The first all-new Lotus in 11 years will also be its first all-electric model, the British sports car company officially pulling the wraps off what it is calling “the world’s most powerful series production road car.”
The new Lotus Evija – pronounced “e-VY-a” – will produce an astounding 1,900 horsepower, enough to hit 60 in less than three seconds, while topping out at more than 200 mph. The sports car will have a few limitations. Among other things, anyone interested will have to come up with a cool $2.1 million to buy one once Evija goes into production next year.
“The Lotus Evija is a car like no other,” Lotus chief executive Phil Popham proclaimed. :It will reestablish our brand in the hearts and minds of sports car fans and on the global automotive stage said in an announcement. It will also pave the way for further visionary models.”
Lotus clearly wanted something special to mark its comeback. The British company, which started out as an extension to founder Colin Chapman’s motorsports program, has gone through some hard times in recent years. Almost a decade ago, having been purchased by Malaysian car company Proton, it announced a grand plan to launch five new models. But that fell apart in 2012 after CEO Dany Bahar was ousted. In 2017, it was taken over by the Chinese automaker Geely, which had also purchased Volvo, and received a fresh infusion of cash.
As a part of Geely, Lotus has outlined another ambitious product campaign and, this time, it appears to have the resources to pull it off, the Evija set to put a halo around the effort. “The perfect way to start a new chapter in this iconic company’s history,” suggested CEO Popham.
Under Chapman, Lotus adopted the mantra, “simplify, then add lightness,” something clearly visible in its aging line-up of models like the little Elise. The Evija will feature a carbon fiber chassis and, even with subframes, it weighs in at just 284 pounds. Still, it’s a little more difficult to pull together a lightweight 200 mph electric supercar, if for no other reason than the mass of the battery pack. All in, the Lotus Evija tips the scales at 3,703 pounds.
To help offset that, Lotus designers have put a premium on aerodynamics. They’ve even gone with cameras to replace conventional mirrors. One pops out from each of the front fenders while a third, mounted on the roof, replaces the mirror normally mounted on the windshield. There’s also a rear wing that pops up in Track Mode, or on the driver’s command.
The battery pack itself comes from Williams Advanced Engineering, the same company that produced the pack for the first-generation Formula E race cars. It’s relatively modest in size, at 70 kilowatt-hours just 10% bigger than what’s found in the mundane Chevrolet Bolt EV. But engineers put a focus on “power density,” the amount of energy that can be put into, and then taken out of, the batteries in short order. At peak, the batteries can punch out a whopping 2,000 kilowatts, or more than 10 times more than what a typical U.S. home can handle.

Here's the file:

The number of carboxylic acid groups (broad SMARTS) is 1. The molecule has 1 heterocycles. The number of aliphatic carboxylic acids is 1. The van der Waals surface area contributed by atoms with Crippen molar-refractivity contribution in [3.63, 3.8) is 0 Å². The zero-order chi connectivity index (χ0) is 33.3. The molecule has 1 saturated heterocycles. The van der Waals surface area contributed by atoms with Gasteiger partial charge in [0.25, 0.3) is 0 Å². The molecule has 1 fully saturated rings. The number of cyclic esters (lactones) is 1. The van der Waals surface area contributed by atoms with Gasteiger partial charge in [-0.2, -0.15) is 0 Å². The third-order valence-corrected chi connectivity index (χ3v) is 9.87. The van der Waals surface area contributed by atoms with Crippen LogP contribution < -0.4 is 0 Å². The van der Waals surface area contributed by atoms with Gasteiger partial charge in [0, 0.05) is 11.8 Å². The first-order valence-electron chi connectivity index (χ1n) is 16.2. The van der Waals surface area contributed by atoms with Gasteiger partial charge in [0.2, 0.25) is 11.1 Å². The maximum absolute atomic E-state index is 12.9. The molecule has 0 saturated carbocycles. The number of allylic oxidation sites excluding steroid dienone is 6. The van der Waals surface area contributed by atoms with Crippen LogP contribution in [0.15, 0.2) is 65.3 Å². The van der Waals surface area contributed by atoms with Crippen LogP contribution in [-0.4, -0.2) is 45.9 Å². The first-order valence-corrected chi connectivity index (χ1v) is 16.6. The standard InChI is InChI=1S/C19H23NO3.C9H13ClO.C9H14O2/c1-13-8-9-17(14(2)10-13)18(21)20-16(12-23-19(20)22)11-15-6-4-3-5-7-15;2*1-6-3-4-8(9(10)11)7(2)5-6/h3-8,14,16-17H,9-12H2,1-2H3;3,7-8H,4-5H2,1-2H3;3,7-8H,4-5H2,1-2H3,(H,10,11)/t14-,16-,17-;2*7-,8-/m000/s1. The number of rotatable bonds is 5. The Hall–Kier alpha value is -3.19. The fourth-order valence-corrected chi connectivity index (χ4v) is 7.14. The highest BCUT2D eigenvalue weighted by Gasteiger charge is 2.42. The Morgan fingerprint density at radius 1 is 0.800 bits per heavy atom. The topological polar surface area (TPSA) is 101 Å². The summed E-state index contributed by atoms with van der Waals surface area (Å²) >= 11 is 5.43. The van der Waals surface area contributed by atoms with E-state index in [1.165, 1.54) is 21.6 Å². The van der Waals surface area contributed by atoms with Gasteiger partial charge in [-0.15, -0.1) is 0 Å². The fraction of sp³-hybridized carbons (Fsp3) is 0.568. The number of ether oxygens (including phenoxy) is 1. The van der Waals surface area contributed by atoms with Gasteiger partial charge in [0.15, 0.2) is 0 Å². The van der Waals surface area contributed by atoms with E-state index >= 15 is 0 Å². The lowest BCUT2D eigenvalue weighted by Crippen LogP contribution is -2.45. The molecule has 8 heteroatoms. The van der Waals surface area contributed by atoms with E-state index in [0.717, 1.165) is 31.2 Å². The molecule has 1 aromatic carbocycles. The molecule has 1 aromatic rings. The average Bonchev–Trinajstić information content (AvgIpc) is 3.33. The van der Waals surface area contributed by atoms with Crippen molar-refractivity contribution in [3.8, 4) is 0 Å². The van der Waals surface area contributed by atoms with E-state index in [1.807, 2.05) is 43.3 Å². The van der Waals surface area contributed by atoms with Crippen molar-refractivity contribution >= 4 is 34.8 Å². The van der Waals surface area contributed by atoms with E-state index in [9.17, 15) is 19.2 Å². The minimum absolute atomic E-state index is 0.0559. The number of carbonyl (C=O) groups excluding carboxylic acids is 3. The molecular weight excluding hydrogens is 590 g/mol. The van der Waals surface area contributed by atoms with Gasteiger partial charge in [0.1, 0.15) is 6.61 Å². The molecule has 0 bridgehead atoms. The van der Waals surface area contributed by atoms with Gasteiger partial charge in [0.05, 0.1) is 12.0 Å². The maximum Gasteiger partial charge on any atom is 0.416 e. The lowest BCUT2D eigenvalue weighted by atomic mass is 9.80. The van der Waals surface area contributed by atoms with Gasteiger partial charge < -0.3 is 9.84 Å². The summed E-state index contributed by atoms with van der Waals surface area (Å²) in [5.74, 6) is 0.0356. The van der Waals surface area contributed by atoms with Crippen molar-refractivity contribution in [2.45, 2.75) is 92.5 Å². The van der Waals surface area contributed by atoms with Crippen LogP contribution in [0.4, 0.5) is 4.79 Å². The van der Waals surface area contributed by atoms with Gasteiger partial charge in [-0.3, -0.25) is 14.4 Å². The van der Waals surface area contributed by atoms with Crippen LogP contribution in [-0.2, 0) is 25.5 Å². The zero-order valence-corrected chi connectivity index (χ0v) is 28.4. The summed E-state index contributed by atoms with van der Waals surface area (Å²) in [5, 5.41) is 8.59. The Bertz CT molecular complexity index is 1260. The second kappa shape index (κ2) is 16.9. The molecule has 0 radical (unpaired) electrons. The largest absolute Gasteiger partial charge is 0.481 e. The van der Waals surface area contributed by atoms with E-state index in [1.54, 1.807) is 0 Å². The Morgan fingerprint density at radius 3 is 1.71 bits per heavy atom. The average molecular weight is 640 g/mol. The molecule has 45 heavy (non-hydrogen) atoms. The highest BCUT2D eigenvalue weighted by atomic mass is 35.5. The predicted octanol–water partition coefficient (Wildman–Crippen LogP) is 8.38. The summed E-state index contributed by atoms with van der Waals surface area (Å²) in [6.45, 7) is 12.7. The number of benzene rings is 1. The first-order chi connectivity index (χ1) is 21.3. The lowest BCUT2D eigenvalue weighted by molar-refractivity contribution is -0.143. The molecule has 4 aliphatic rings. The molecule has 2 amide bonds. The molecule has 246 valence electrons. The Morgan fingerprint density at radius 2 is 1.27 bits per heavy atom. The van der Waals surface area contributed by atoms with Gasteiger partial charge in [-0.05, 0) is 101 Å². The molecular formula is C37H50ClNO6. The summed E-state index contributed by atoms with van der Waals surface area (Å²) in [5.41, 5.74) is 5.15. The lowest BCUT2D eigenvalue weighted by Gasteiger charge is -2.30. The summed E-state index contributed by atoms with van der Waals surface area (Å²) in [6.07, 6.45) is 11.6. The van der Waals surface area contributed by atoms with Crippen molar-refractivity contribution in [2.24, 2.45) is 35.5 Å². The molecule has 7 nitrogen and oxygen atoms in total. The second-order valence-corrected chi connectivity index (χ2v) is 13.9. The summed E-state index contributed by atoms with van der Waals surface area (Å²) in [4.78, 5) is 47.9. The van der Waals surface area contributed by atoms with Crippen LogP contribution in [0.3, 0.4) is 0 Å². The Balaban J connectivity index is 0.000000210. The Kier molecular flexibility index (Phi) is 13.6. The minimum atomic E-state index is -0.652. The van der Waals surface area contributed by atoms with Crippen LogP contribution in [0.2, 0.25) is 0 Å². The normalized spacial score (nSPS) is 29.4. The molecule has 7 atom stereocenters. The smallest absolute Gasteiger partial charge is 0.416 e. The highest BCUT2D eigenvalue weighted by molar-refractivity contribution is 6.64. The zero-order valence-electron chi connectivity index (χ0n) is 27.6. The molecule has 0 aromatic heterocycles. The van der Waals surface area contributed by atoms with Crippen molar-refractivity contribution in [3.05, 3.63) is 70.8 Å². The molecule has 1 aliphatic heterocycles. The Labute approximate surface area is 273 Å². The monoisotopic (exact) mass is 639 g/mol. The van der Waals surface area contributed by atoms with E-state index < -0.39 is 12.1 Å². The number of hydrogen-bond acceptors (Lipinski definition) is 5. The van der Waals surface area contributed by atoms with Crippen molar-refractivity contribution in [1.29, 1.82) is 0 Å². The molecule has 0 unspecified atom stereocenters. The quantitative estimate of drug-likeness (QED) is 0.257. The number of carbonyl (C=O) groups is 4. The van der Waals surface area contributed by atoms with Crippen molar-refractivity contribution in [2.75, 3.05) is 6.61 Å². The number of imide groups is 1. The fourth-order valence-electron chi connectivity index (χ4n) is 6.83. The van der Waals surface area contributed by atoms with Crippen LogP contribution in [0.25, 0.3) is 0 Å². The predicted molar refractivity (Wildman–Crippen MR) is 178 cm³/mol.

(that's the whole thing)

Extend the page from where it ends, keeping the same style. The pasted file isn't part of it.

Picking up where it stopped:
“The perfect way to start a new chapter in this iconic company’s history,” says Lotus CEO Popham.
That’s directed to four motor-generators, one per wheel and each able to produce about 493 hp and 314 pound-feet of torque. Don’t reach for your calculator. That works out to 1,971 hp and 1,245 lb-ft.
That will get you from 0 to 100 kmh (62 mph) in less than three seconds, and 300 kmh (186 mph) in less than nine. The Lotus Evija will top out at just over 200 mph.
One downside of battery drive technology is that it can produce a lot of heat when pushed to the extremes, so Lotus cautions that Evija will only be able to run flat-out on a track for seven minutes before needing to cool down. Still, it is an impressive system.
“With the Lotus Evija, we have an extremely efficient electric-powertrain package, capable of delivering power to the road in a manner never seen before,” said Matt Windle, Lotus Cars’ executive director of sports car engineering. “Our battery, e-motors, and transmission each operate at up to 98% efficiency. This sets new standards for engineering excellence.”
As we noted, batteries designed for high power density not only pump out energy fast but also can take it in quite rapidly. Lotus claims Evija has “the world’s fastest charging battery.” Fully drained it could be back up to 80% capacity in just 18 minutes. That claim may not last long, however. The new Porsche Taycan will be able to plug into next-generation 800-volt, 350 kW Level 3 fast-chargers that should yield times of around 15 minutes, that manufacturer claims. But there’s no question that the two brands are moving in the right direction.
The Evija is expected to deliver 250 miles per charge, according to Lotus, but that’s using the European WLTP test cycle. Expect something just north of 200 miles range if the electric hypercar ever makes it to the U.S. And, if it does, we’ll have to wait to see what happens with those camera mirrors, as that technology has yet to win approval from the National Highway Traffic Safety Administration, though regulators are now considering that alternative.
Evija was designed to compete against a growing list of electric supercars including the Rimac C Two and Pininfarina Battista, as well as the upcoming Tesla Roadster. It will certainly play in exotic territory when it comes to pricing. Look for a figure of around 1.7 million British pounds, or $2.1 million. Incidentally, production is set to be limited to just 130 vehicles, matching the car’s official designation as the Lotus Type 130.